Testing the eco-experiment

A new McGill committee aims to turn laboratories green

Frequent usage of pipette tips, regular shipments of quotidian laboratory products, numerous trials with non eco-friendly reagents – these are all environmental issues to be tackled, but which do not necessarily pertain to the general public. Addressing such specific issues is the role of the Pharmacology Green Committee (PGC), a Department of Pharmacology and Therapeutics-based council of McGill graduate students and staff within the department. The committee’s goals include decreasing the amount of waste produced by labs, encouraging eco-friendly behaviour, and making the Pharmacology and Therapeutics department more “green” in its own science-savvy way.

The PGC has undertaken important projects such as providing recycling bins for plastic and paper in every lab, replacing Styrofoam cups with ceramic mugs for weekly guest speaker presentations, and putting up posters elucidating which lab products can be recycled.

“The most common theme [regarding pharmacological research] is that people tend not to know what’s better [environmentally],” explained Sebastian Boridy, PhD IV student in pharmacology and therepeutics, and co-chair of PGC. “As a committee we’re trying to emphasize the impact our day-to-day activities in the lab are having and give options. Because for humans, if they know there’s a better option, they’ll use it.”

In order to provide more avenues for busy students and staff to engage in eco-friendly behaviour, the PGC has set further goals for 2011.

One goal is to promote the purchase of environmentally-friendly products. For those who aren’t necessarily willing to pay more, the committee is trying to raise enough money to be able to cover the difference in cost, compared to products that are cheaper and less eco-friendly. These products span from things as simple as hand-soap to chemical solvents.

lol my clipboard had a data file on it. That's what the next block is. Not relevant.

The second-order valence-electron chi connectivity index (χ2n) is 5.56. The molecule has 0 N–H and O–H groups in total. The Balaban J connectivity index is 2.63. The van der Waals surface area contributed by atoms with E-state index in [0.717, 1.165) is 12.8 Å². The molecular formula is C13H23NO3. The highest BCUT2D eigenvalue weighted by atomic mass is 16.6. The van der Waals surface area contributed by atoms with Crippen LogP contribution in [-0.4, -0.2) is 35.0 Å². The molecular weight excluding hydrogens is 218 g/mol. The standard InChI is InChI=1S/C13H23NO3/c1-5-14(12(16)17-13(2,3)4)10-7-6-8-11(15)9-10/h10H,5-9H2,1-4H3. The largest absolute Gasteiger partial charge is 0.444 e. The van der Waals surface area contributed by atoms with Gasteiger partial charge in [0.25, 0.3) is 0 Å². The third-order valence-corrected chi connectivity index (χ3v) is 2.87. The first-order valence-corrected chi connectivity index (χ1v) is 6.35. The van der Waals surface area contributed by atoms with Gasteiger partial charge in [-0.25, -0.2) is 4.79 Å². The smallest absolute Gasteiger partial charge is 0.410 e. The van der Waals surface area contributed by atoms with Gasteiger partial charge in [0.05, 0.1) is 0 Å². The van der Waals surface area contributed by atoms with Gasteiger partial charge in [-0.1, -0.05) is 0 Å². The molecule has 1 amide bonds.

The committee has also looked into replacing certain reagents in the protocol – substituting certain chemicals with others that are greener and produce the same end result as far as the experiment goes. In fact, several people in the committee have been carrying out these tests and generating results. For instance, ethanol can be used instead of methanol for the Western Blot technique, which is used frequently in labs to detect specific proteins in a given tissue.

“We’re all scientists,” said Tina Scardochio, co-chair of PGC and PhD III in Pharmacology and Therapeutics, “So we’re trying to approach it in a way in which others will understand and believe. We’re coming at it from a very science perspective. We have proof, we’ve ran the experiments, you can replace this with this, for example.”

A long-term goal is to consolidate orders from a given company amongst laboratories in the department. Products shipped to labs usually come in plastic #6 boxes, which are non-recyclable in Quebec, and are then further packaged in more boxes, including one made of foam. The committee hopes that by improving communication between different labs, and possibly setting up an online site that people can easily access, orders can be consolidated. As a result, there will be less shipping, less packaging, and less waste.

The committee also hopes to remove the negative associations with these changes and make them easier.

“Basically, we want to be effective,” said Scardochio. “We have a specialized, unique focus because here, in the science department – and labs essentially – you have different concerns than the general public, and I don’t think those needs are necessarily catered to by any green committee that I know of at McGill. So we’re trying to create a trend so that other departments will set up similar committees and then join forces to have bigger impact.”